The 2007 melamine scandal that surfaces in the U.S. from Chinese imported pet-food products and China's recent melamine scandal involving dairy products in the country has heightened concern over the safety of food imports. Consequently, the U.S. Food and Drug Administration has raised its priority to address the issue.

FDA officials say the agency will place more than 60 regulators worldwide in 2009 to step up efforts to ensure the safety of food imports. Specifically, FDA is planning to establish an office in China by the end of this year. They also point out that FDA plans to focus on imported products from India, Latin America and the Middle East.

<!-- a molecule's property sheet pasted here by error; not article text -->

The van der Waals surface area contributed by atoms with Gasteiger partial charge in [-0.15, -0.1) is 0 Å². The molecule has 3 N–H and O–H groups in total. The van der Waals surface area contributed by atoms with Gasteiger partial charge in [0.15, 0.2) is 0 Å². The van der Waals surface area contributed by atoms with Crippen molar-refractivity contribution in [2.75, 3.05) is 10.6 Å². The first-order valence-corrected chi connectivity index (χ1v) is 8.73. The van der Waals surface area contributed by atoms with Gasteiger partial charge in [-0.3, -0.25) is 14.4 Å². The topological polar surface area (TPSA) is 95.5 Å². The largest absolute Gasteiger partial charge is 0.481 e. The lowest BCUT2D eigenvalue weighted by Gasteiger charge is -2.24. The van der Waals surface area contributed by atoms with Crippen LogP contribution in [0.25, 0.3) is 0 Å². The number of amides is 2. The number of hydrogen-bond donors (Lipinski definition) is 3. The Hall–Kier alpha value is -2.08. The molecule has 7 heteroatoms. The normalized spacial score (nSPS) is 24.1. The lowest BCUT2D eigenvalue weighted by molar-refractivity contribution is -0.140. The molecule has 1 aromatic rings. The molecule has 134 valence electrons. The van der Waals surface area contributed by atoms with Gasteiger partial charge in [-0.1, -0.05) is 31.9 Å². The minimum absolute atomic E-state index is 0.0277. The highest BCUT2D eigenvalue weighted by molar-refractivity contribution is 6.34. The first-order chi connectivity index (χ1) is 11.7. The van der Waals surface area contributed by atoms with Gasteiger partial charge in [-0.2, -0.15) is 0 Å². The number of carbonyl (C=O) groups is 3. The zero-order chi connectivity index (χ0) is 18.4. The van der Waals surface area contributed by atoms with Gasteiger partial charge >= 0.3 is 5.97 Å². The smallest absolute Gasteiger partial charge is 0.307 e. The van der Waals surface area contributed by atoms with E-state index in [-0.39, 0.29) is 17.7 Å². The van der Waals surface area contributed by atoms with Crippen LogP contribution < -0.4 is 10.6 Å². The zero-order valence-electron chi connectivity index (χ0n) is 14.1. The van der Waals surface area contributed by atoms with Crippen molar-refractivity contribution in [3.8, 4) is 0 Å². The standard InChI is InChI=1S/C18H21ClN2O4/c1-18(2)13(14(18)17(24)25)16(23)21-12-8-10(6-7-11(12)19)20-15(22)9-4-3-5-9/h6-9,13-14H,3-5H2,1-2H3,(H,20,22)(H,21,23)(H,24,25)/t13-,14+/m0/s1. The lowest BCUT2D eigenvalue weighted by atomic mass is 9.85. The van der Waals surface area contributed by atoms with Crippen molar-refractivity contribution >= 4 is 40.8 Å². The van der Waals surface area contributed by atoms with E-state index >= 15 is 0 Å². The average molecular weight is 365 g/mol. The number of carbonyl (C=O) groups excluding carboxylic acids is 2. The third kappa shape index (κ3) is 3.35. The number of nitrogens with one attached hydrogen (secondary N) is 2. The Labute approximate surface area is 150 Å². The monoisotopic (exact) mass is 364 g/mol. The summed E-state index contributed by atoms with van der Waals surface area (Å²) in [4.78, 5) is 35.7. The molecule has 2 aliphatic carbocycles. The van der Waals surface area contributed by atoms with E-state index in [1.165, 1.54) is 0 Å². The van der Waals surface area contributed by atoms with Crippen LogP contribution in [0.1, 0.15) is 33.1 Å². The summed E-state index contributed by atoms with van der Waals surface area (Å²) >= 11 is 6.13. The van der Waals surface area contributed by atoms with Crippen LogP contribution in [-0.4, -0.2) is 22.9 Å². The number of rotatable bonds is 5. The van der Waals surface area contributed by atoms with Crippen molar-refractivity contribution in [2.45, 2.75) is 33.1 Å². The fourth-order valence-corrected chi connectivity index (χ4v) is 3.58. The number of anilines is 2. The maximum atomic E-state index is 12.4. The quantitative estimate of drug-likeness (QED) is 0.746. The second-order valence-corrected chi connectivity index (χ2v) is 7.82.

This is a significant change from the previous practice of sending inspectors out on individual assignments. FDA officials expect the plan to cost about $30 million the first year.

Source: Wall Street Journal